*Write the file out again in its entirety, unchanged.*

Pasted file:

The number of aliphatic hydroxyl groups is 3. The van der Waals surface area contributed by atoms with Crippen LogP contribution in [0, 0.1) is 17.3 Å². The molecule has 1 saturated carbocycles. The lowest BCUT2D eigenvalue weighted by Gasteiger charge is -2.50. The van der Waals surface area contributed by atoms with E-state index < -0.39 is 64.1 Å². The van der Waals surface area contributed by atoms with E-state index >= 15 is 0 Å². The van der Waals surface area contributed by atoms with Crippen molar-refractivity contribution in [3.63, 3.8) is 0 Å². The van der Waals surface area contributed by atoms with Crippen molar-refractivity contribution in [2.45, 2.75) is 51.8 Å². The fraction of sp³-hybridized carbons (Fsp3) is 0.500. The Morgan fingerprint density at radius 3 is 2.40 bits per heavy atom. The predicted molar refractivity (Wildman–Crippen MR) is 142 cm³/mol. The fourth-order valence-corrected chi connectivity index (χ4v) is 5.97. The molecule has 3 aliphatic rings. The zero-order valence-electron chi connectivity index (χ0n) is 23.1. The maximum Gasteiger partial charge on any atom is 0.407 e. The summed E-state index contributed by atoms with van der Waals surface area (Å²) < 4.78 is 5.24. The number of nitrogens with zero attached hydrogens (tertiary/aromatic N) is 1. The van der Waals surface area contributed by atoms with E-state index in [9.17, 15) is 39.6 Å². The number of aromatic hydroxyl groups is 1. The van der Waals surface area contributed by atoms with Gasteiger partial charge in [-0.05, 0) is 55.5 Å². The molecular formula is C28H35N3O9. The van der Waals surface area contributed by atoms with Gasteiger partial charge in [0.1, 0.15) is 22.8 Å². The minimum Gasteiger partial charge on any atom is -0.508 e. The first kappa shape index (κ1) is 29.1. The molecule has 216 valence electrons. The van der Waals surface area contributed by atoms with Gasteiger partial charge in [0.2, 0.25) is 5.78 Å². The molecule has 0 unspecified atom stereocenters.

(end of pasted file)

The number of aliphatic hydroxyl groups is 3. The van der Waals surface area contributed by atoms with Crippen LogP contribution in [0, 0.1) is 17.3 Å². The molecule has 1 saturated carbocycles. The lowest BCUT2D eigenvalue weighted by Gasteiger charge is -2.50. The van der Waals surface area contributed by atoms with E-state index < -0.39 is 64.1 Å². The van der Waals surface area contributed by atoms with E-state index >= 15 is 0 Å². The van der Waals surface area contributed by atoms with Crippen molar-refractivity contribution in [3.63, 3.8) is 0 Å². The van der Waals surface area contributed by atoms with Crippen molar-refractivity contribution in [2.45, 2.75) is 51.8 Å². The fraction of sp³-hybridized carbons (Fsp3) is 0.500. The Morgan fingerprint density at radius 3 is 2.40 bits per heavy atom. The predicted molar refractivity (Wildman–Crippen MR) is 142 cm³/mol. The fourth-order valence-corrected chi connectivity index (χ4v) is 5.97. The molecule has 3 aliphatic rings. The zero-order valence-electron chi connectivity index (χ0n) is 23.1. The maximum Gasteiger partial charge on any atom is 0.407 e. The summed E-state index contributed by atoms with van der Waals surface area (Å²) < 4.78 is 5.24. The number of nitrogens with zero attached hydrogens (tertiary/aromatic N) is 1. The van der Waals surface area contributed by atoms with E-state index in [9.17, 15) is 39.6 Å². The number of aromatic hydroxyl groups is 1. The van der Waals surface area contributed by atoms with Gasteiger partial charge in [-0.05, 0) is 55.5 Å². The molecular formula is C28H35N3O9. The van der Waals surface area contributed by atoms with Gasteiger partial charge in [0.1, 0.15) is 22.8 Å². The minimum Gasteiger partial charge on any atom is -0.508 e. The first kappa shape index (κ1) is 29.1. The molecule has 216 valence electrons. The van der Waals surface area contributed by atoms with Gasteiger partial charge in [0.2, 0.25) is 5.78 Å². The molecule has 0 unspecified atom stereocenters.